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New book on Iraq veterans is BCC, Simon’s Rock collaboration
Nov 14, 2011
Psychology professors from Berkshire Community College (BCC) and Simon's Rock have joined four BCC alumnae as co-authors of a chapter in Treating Young Veterans: Promoting Resilience Through Practice and Advocacy, a new book about the needs of American soldiers returning from Iraq and Afghanistan.

The chapter is written by social psychologists Wayne Klug, a BCC professor and social worker, and Anne O'Dwyer, Dean of Bard College at Simon's Rock and a past president of New England Psychological Association. The book is published by Springer Publishing Company in New York, and may be ordered at the Springer website or from any bookstore.

Titled "The burden of combat: Cognitive dissonance in Iraq war veterans", the 50-page chapter is based on a study conducted in 2006 and 2007 by BCC students Haili Polo-Neil, Deirdre Barry, and Leah Dillard of Pittsfield, and Megan Warriner of Cummington, all from military families.

The study is part of Klug's ongoing research program with BCC students, for which he recently received the inaugural Award for Outstanding Teaching and Mentoring for Community College Faculty, given by Division 9 of the American Psychological Association. The award cites Klug's "mentoring of students in policy-relevant research".

"Psychology students have been turning out provocative studies here for 15 years," Klug said. "What better place to conduct community research than a community college?"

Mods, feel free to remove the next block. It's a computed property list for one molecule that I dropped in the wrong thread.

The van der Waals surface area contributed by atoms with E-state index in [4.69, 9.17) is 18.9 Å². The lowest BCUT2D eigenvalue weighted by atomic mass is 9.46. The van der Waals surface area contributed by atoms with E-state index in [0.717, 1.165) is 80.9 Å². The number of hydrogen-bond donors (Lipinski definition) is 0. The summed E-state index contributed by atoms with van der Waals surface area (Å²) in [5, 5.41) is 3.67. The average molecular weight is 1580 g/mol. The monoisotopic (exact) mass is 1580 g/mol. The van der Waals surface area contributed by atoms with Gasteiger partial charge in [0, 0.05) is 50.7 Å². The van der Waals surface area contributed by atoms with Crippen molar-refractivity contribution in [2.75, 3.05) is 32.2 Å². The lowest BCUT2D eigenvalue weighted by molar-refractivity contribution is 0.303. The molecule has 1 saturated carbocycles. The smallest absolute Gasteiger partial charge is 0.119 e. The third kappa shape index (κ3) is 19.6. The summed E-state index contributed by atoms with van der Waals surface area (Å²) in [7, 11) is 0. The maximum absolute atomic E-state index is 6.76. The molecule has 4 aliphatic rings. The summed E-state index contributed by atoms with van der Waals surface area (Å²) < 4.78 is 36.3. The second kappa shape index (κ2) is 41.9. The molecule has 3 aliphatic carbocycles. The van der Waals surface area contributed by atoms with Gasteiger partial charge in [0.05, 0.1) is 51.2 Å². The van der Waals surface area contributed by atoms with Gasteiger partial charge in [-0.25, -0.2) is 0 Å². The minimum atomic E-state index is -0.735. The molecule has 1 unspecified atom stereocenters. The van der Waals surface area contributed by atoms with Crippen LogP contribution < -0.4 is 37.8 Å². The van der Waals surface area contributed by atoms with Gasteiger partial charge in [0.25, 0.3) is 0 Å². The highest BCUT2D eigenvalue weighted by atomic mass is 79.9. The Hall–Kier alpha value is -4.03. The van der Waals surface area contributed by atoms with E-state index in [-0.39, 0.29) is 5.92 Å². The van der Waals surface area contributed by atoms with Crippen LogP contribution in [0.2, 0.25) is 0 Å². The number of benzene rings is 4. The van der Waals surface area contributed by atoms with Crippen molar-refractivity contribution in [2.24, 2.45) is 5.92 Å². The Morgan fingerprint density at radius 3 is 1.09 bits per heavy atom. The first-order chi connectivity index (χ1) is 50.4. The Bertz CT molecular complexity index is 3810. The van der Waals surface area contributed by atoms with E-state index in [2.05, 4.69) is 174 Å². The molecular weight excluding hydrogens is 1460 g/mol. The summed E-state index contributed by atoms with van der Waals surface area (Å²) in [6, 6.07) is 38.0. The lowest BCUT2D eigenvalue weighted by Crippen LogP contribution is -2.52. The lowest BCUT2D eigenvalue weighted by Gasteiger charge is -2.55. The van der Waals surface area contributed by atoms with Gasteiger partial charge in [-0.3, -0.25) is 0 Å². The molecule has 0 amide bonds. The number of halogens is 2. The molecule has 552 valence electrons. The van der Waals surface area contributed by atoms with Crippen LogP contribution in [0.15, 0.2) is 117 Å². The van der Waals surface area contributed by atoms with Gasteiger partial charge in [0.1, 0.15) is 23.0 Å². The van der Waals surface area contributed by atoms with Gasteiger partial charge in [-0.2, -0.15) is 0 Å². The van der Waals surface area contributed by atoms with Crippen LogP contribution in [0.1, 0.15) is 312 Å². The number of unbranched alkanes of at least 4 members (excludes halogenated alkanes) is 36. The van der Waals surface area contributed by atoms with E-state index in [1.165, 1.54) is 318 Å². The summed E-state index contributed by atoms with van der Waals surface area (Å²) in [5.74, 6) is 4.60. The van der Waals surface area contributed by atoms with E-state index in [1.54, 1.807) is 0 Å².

The four BCC students had previously presented their findings at the 2008 APA convention, marking the first time that research by community college students had been invited to the organization's annual convention. The study was also the subject of an article in the January 2009 issue of Scientific American Mind.

The book chapter examines how soldiers who have killed in battle deal with the conflict between two views of themselves. "The soldiers see themselves as decent and humane people," Klug said, "but they also realize that they've taken human lives. How do they resolve this moral conflict, especially after they come home?" The authors believe the conflict may be a factor in post-traumatic stress disorder.

The book was praised by Peter Vaughan, Dean of the Graduate School of Social Service at Fordham University, who described it as "a thoughtful, sensitive, and sensible approach to working with veterans".

"I hope the book will give readers another chance to think about the cost of war as a social policy," Klug said. "The psychological turmoil among the veterans in our study makes me think we owe them that."

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